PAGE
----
It is a process when your mind posses the sociological imagination, you start to question the around and see it with a critical perspective, a different eye and examining it. The importance of understanding the social structure that has been created and now exists in world history. Along, with the capacity shift from one perspective to another. To view and examine a single-family at the same time institutions in a broader scale, or even from considerations of an oil industry to studies, along with contemporary poetry, as examples in Mills articles. In the same way, the connection I am trying to bring between hip hop and the sociological imagination, how it can shift from one to another and how both things are blended.

When you practice the sociological imagination, you start to understand your role in society, how society views you as an individual, group, and where you are in the social structure and your part on this structure. It can give you direction to better navigate in the society we live, to understand the pros and cons you have in life. Of course, you still see and feel a series of traps in life, but no matter if it digital or analogical space [as I always question, if there is an analogical space in 2020]. You will develop a social and historical meaning of individuals in society, of being in the society, and what it is, the deep sense of it. 

It is incredible and terrible in the same sense. However, it can help you to understand how to operate in a way you can maybe overcome some social boxes and spaces that are created to confine us there, not enable to move from it to new possibilities and spaces. Of course, it is complex to say that it is just a matter of to have or not sociological imagination, and that will solve the individual problems we have. That the concept will probably provide tools to knowledge the inequality world we live, understanding that you as a woman or a black person, or both, maybe a trap and it will be hard to move away from that. To not fragment the social structure we live, to understand the connection, and understand our own experience.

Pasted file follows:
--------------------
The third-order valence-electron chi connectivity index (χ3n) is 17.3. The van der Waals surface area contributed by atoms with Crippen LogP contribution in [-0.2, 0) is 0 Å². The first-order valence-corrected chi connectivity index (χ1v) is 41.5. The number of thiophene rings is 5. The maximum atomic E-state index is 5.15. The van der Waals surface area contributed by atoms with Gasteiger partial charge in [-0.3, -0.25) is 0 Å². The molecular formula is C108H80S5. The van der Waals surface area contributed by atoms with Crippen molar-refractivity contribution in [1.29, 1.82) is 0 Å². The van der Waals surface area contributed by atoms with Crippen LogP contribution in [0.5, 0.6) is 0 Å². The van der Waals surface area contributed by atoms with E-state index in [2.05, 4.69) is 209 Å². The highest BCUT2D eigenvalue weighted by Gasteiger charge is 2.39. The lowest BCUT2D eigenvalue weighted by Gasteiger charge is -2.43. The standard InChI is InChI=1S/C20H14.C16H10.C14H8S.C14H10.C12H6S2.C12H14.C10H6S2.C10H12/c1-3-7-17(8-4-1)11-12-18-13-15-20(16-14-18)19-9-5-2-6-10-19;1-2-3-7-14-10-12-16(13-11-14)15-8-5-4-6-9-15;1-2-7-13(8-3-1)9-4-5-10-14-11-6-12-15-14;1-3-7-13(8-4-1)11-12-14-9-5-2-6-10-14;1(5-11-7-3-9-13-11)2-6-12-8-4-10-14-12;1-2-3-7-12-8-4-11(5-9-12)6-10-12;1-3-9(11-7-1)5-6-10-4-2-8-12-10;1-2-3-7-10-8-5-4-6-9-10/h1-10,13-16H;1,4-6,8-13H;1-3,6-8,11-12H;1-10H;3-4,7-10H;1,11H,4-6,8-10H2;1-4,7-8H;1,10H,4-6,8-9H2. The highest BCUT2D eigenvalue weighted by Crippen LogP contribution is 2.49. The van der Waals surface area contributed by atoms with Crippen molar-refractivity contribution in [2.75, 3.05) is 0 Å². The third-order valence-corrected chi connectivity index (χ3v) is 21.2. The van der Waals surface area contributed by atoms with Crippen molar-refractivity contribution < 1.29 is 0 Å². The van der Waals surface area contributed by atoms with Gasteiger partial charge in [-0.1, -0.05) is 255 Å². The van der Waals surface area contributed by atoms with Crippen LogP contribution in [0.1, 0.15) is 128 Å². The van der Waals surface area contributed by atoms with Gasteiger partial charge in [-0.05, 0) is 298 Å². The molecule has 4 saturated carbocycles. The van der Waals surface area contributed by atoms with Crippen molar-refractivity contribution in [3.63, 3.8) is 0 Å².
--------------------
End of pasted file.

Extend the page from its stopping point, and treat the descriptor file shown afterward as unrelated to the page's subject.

On this process of reading C. Wright Mills and elaborating his concept, I was listening to my hip hop, and I found J. Cole [a North American rapper], Kenny Lofton song. At the same time, I was elaborating my thoughts, I could make a connection to C. Wright Mills concept, in a modern and “lyrical” way. J.Cole and Mills were allowing me to shift from a sociology concept from 1959 to a hip hop lyric from early 2000′.

In Kenny Lofton, J. Cole talks about how “breaks his heart” to know that society “[they] only care about a n*** when, he dunkin’ the ball” or “[they] only care ’bout a n*** when he writing a rhyme”. How society cares about black man only when he’s successful and making money. If he weren’t rapping, no one would care about him, bringing questions of how society only cares about the black man as a stereotype, as a product. When black is playing sports, rhymes, and other stereotypes professions [I am not saying it is a shame to be good at basketball, not at all! But there are more].

He is admitting in his song that success and money are more significant than the individual experience of those black men and how we, black people, are merely players in this society. In verse “the world is a stage, I just play my part”, J. Cole brings a knowledge of the whole structure and the part he plays on society. In a different perspective, J. Cole knew what people would expect from him, as a black man and deciding from that what he will pursue. 

We can relate J. Cole self-conscious to “The Sociological Imagination”, and it is the most fruitful form of self-conscious and as a fruit of the sociological imagination to understand society, history and your biography, and its interactions. 



Wright Mills, C, 2000. The Sociological Imagination. 14th edn. Oxford: Oxford University Press.

Fouché, Rayvon, 2011. Analog Turns Digital: Hip-Hop, Technology, and the Maintenance of Racial Authenticity. <https://www.oxfordhandbooks.com/view/10.1093/oxfordhb/9780195388947.001.0001/oxfordhb-9780195388947-e-021>

Porpora, Douglas V., 1989. Four Concepts of Social Structure in “Journal for the Theory of Social Behaviour”.

King, Anthony, 2004. The Structure of Social Theory.